WWII veteran Roy “Doug” Miller, a regular on trips with the Taxi Charity for Military Veterans, spoke to Taxi about the 75th anniversary of the surrender of Japan, known as VJ Day, that ultimately led to the end of World War II.
"It Was My Duty"
Now 96 years young, Doug joined the Navy in 1940 as a fifteen-year-old having lied about his age, “It was my duty” he said. “We had no idea what to expect and nothing could prepare us for what we would witness over the next five years.”
At the beginning of the war, Doug was involved in the Russian convoys on board the halcyon class minesweeper, HMS Bramble and counts himself as one of the lucky ones. He was transferred to the illustrious-class aircraft carrier HMS Indomitable, which was able to handle 48 aircraft - just before HMS Bramble was sunk in December 1942, with the tragic loss of all lives on board.
Doug was on active duty as a Ships Gunner in the Far East for three years on board HMS Indomitable. On the 4th May 1945, the Indomitable was hit by a Kamikaze, but her armoured flight deck saved her from serious damage. In August, with the war ending, Indomitable supported the liberation of Hong Kong and the Japanese surrender. Her aircraft flew the carrier’s last combat missions of the war against Japanese suicide boats which were attacking British forces.
Doug remembers vividly that the Japanese didn’t want to surrender, and the ship’s crew were warned that many Japanese aircraft hadn’t surrendered and to be alert and ready to shoot them down.
Eight Campaign Medals
During the week after VJ Day Doug helped guard government buildings in Hong Kong before the Indomitable returned to Sydney. Doug served in the Navy for 15 years and went into advertising after the war. He has eight campaign medals including the Burma Star with Pacific Clasp, and is an active member of the Burma Star Association.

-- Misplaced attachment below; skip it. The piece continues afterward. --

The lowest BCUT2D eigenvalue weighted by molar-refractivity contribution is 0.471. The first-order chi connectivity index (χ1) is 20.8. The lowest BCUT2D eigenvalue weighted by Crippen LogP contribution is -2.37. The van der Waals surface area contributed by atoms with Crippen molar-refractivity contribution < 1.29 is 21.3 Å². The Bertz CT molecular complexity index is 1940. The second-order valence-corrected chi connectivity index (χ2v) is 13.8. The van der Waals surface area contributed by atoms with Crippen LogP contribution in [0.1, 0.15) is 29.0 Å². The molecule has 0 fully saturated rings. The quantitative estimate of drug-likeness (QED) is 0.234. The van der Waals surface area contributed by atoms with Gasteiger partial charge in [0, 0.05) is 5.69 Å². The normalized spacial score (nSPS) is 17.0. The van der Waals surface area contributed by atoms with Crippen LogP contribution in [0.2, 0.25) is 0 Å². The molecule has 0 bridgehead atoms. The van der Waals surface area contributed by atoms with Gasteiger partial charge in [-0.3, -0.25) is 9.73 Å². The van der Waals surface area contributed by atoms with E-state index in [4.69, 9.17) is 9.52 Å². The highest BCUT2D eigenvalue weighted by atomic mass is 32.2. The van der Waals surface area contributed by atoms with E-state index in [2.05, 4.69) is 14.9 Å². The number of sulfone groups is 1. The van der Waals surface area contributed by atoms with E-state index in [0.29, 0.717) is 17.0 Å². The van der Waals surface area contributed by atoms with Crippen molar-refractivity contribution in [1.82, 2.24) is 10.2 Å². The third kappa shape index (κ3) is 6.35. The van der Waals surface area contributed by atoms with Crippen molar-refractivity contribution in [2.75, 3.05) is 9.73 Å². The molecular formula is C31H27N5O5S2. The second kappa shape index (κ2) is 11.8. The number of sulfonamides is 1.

This August, the 75th anniversary of VJ Day was to be commemorated by the Burma Star Association before it was wound up and would become the Burma Star Memorial Fund and continue in perpetuity to support the memorial at the National Memorial Arboretum in Staffordshire. It is so sad that Doug and the other special men who fought on in the Far East after VE Day will not have the opportunity to celebrate this major anniversary due to COVID-19 restrictions.
Taxi Charity Camaraderie
Doug is a regular on Taxi Charity trips throughout the UK and has been with them to France for the D-Day remembrance services and to Holland for the Dutch Liberation commemorations. His regular driver is Dougie Wright, a London Cabbie and a Taxi Charity volunteer. He speaks fondly of Doug, “I have been a volunteer with the Taxi Charity for several years and thoroughly enjoy the camaraderie we share between the cabbies and the veterans on the organised events. I have escorted Doug on many trips including the annual summer trip to Worthing and to Normandy and The Netherlands. Doug is a super guy and we have become great friends over the years. It is so sad that the events planned to mark the 75th anniversary of VJ Day have had to be cancelled and he will not have the opportunity to commemorate this special date with fellow veterans.”
Dick Goodwin, Vice President, Taxi Charity for Military Veterans, said, “Doug Miller is a very popular veteran who has joined the Taxi Charity on many of the free trips we arrange for veterans of all conflicts. These events give the veterans the opportunity to pay their respects to comrades they have lost at commemoration and remembrance services or to join us for
social events in the South East. Doug has been a very active member of the Burma Star Association and proudly wears his Burma Star with Pacific Clasp with his other medals which include the Atlantic, Arctic and Italy Stars. Doug was also Mentioned in Dispatches (MiD) in Burma. In this very important year, it is so disappointing that he will be unable to mark the important 75th anniversary of VJ Day at the National Memorial Arboretum, just outside Tamworth in Staffordshire, due to the pandemic restrictions.”